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BOSTON, July 8, 2016 (LifeSiteNews) – The Republican governor of Massachusetts, Charlie Baker, has signed a law that would allow members of one biological sex to use the showers, restrooms, and other private facilities of the opposite sex.

The law, which goes into effect on October 1, adds the phrase “gender identity” to state anti-discrimination laws, placing sexual identity on par with immutable characteristics such as race and sex.

It would require “any public accommodation…without limitation” to open formerly sex-segregated facilities to members of the opposite biological sex.

In June, lawmakers overwhelmingly rejected a measure that would have barred sex offenders from entering the opposite sex's showers and private facilities. The current version of the bill allows the state to take action against anyone who exploits the law for “an improper purpose.”

That's not enough, said Andrew Beckwith of the Massachusetts Family Institute. “The definition of gender identity used by the bill, is extremely broad and ripe for abuse.  It would even allow a registered sex offender to use the law to gain access to the locker room or showers of the opposite sex. The people of Massachusetts deserve better from their government,” he said. “What is equally disturbing is that, under this new law, parents will face criminal prosecution for trying to protect their children, and business owners could be fined or even jailed just for putting up a sign deemed offensive to transgender activists.”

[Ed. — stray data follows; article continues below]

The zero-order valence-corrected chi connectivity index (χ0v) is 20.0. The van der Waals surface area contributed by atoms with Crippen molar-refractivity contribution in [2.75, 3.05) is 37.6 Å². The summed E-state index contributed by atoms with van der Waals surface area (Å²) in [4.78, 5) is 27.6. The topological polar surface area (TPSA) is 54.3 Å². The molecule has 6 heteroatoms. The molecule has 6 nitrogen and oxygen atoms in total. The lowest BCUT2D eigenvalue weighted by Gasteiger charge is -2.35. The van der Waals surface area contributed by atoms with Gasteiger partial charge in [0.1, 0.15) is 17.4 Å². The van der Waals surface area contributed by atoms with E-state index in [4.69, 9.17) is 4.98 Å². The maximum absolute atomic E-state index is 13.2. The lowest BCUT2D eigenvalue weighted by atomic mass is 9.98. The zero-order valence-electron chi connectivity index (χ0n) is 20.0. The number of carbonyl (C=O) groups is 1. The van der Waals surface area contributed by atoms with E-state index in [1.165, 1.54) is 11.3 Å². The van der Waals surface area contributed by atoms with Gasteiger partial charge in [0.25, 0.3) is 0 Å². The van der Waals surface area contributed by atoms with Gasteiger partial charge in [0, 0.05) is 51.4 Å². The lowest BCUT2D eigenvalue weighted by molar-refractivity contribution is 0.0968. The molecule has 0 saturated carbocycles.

The state House of Representatives approved the final language of the bill on Thursday, 117-36, while the state Senate backed the bill by voice vote.

The signature makes Massachusetts the 19th state to enact state civil rights or non-discrimination laws that include “gender identity.”

After the signing on Friday, Gov. Baker tweeted:

“Governor Baker has joined the growing list of fair-minded Republicans who are standing up for equality,” said Chad Griffin, the president of the Human Rights Campaign, an LGBT activist group. He also thanked a series of Democrats by name, including U.S. Senator Elizabeth Warren, Rep. Joe Kennedy III, and Boston Mayor Marty Walsh.

But the bill's opponents said the bil harms the vast majority of state residents. “This bill would take away the rights for more than 99 percent of the population – the basic right to privacy in bathrooms and locker rooms,” said state Rep. Marc Lombardo, a Republican.

Beckwith added on Friday afternoon that he was “extremely disappointed that Gov. Baker has broken his original campaign promise to veto this bill.”
Baker, a supporter of abortion-on-demand, “gave in to a radical and aggressive agenda of sexual expression and a denial of basic biological truth,” according to Beckwith

“Anatomy matters,” Beckwith said. “Requiring girls to share a locker room with anatomical boys is a bad idea, regardless of how those boys sexually identify or express themselves.”


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